Is an objective (empirical) measurement of rolling resistance available?
All I know is the column in Consumer Reports assigning one of five icons,
ranging from all-black to all-red.
CR rated the Michelin MXV4 Plus Energy all-red (best), along with one
Continental tire, and they recommended the MXV4+ for long tread life.
Our new Prius was fitted with Goodyear Integrity OEM tires, not tested.
Any recommendations for a low rolling-resistance tire besides the MXV4+?
I guess there's nothing wrong with the Goodyear Integrity, but it gets
a much lower rating on Tirerack.com.
CR's top-rated tire in the Nov 2007 test was the Dunlap SP Sport 5000,
only $85, but apparently not available in the correct 185/65-15 size
for the non-Touring Prius.
Thanks a lot! Lower is better, eh? Although sizes are slightly different,
it looks like the Michelin MXV4 Plus Energy has lower rolling resistance
than the Goodyear Integrity. And much longer tread life!
Good point. Based on Consumer Reports rankings, low rolling resistance
is a tradeoff for quick dry-pavement braking. Snow and wet-road braking
seem more related to tread design (I don't know for sure).
Do you have any idea why larger tires have lower rolling resistance?
Small-radius tires have always been associated with economy cars, so I've
always assumed they are more fuel efficient. Guess not.
The Prius Touring model might get better mileage than the regular model,
because it has 16" tires, and the RRC (rolling resistance coefficient)
is .00889 for the Goodyear Integrity 225/70R16, 0.00993 for the 215/70R15.
That's 12% higher, although sizes are not as supplied on the Prius.
According to this, here are tires that in 2002 had RRC of .009 and less:
0.0062 Bridgestone B381 185/70R14
0.0078 Continental Ameri-G4S WS 235/75R15
0.0081 Goodyear Invicta GL 235/75R15
0.0083 Continental Contact CH95 205/55R16
0.0088 Uniroyal Tiger Paw AWP 185/70R14
0.0090 Michelin Energy MXV4+ 205/55R16
The publication defines rolling resistance coefficient (RRC) as
"the value of rolling resistance force divided by wheel load".
They say that rolling resistance increases with load, so the RRC
remains constant-- as load increases, so does rolling resistance.
Thus no units are needed. Hope that helps.
For the most part, everything about a tire's design is a compromise. Softer
tread give better traction but poorer tread life. Deeper grooves provide
better wet and snow traction but cause more heat buildup and tire noise.
Skinnier tires provide better traction in wet conditions and cost less but
poorer traction in dry conditions. Stiffer sidewalls provide better
cornering but a rougher ride. A lower aspect ratio provides better handling
but a rougher ride and less ability to withstand damage from potholes and
"Economy" cars tend to have smaller radius tires because they cost less.
The effect of a wheel and tire's diameter is much the same as with gears. A
small drive gear had an easier time turning a larger gear or tire than it
does turning a smaller gear or tire but the drive gear has to rotate more
times to travel the same distance.
Although I might know more about tires than the average person on the
street, I do not consider myself an expert on tires, but I would imagine
that 2 of the biggest factors that affect rolling resistance is sidewall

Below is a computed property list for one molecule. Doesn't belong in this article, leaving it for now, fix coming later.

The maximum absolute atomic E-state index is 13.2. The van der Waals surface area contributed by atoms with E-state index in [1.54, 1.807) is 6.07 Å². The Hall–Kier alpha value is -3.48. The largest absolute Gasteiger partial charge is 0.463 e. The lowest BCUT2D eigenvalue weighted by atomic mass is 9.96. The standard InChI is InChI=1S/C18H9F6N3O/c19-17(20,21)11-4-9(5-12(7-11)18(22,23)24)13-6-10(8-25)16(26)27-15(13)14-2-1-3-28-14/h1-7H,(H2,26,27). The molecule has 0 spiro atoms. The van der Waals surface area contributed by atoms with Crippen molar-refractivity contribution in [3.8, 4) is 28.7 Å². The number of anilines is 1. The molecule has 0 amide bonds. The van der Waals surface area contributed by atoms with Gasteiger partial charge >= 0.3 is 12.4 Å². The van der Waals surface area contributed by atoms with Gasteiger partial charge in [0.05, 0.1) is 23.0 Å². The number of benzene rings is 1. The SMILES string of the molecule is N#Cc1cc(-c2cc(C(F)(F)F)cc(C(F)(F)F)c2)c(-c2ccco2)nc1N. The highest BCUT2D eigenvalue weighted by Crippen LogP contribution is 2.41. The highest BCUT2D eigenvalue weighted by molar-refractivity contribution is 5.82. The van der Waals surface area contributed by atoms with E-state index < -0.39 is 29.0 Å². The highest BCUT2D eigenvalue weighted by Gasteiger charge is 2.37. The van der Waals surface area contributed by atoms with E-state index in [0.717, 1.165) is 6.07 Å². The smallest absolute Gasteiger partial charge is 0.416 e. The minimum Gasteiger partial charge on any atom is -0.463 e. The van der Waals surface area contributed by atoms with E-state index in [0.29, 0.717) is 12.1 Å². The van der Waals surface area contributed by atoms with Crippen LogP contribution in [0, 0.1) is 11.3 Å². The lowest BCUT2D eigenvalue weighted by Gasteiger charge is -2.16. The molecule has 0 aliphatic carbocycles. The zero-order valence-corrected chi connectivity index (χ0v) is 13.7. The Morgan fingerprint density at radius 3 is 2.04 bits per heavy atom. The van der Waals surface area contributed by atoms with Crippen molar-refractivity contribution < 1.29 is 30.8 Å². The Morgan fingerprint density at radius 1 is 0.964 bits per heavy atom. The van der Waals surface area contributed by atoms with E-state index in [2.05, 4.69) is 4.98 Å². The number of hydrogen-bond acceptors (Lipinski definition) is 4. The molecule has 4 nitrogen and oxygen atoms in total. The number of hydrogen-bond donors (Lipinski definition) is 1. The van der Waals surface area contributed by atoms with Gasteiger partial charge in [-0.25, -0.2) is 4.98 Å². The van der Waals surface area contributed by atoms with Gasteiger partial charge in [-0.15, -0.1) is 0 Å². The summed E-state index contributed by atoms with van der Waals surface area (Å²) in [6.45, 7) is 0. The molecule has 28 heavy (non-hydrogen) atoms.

stiffness and tread belt stiffness. If the sidewall and tread are soft and
squirm or flex more, then more energy is used to overcome the flex and
squirm than with a stiffer tire. If you think about the steel wheels on a
train, there is little or no rolling resistance and they have a long life
but they have poor traction and no cushioning. A train's traction is
provided by the sheer weight of the train and the cushionins is provided by
I think the reason that larger tires tend to have lower rolling resistance
is that people are willing to spend more money on larger tires so the tire
makes spend more money on R&D and materials and construction on larger tires
than on smaller tires. I can't think of a physical reason why a larger
diameter tire would have lower rolling resistance than a smaller tire with
the same construction. I'm guessing that a wider tread width tire might
have lower rolling resistance because the belts across the tread are stiffer
than with a narrower tire, or because the additional traction provided by
the wider tread means that the tire grabs with less sidewall flexing.
"Ray O" <rokigawaATtristarassociatesDOTcom> wrote in message
I was thinking that a larger tire would deform less at the contact patch and
that would probably be reflected in reduced rolling resistance.
The other tradeoff is that a larger tire will probably have more mass and
the inertia of the tire itself will affect your fuel economy and brake
life - but I'm not sure if that would be a measurable effect or not.
Posted via a free Usenet account from http://www.teranews.com
Could be. But I just noticed that 2 of the top 6 (in 2002) were 14" tires.
It's possible that the Continental Contact CH95 is similar to the
ContiPremiereContact tested by Consumer Reports, because that tire
had among the lowest rolling resistance. However it was lower rated
for noise and ice/snow braking than the Michelin Energy MXV4 Plus.
Consumer Reports did not test other tires in the above list.
Yes, the op. cit. paper discusses this. There is approximately
a 2% improvement in mileage for each 10% reduction in RRC.
Wind resistance is a much larger factor in fuel economy, at 55 mph
causing approximately 1/3 of total system drag, IIRC.
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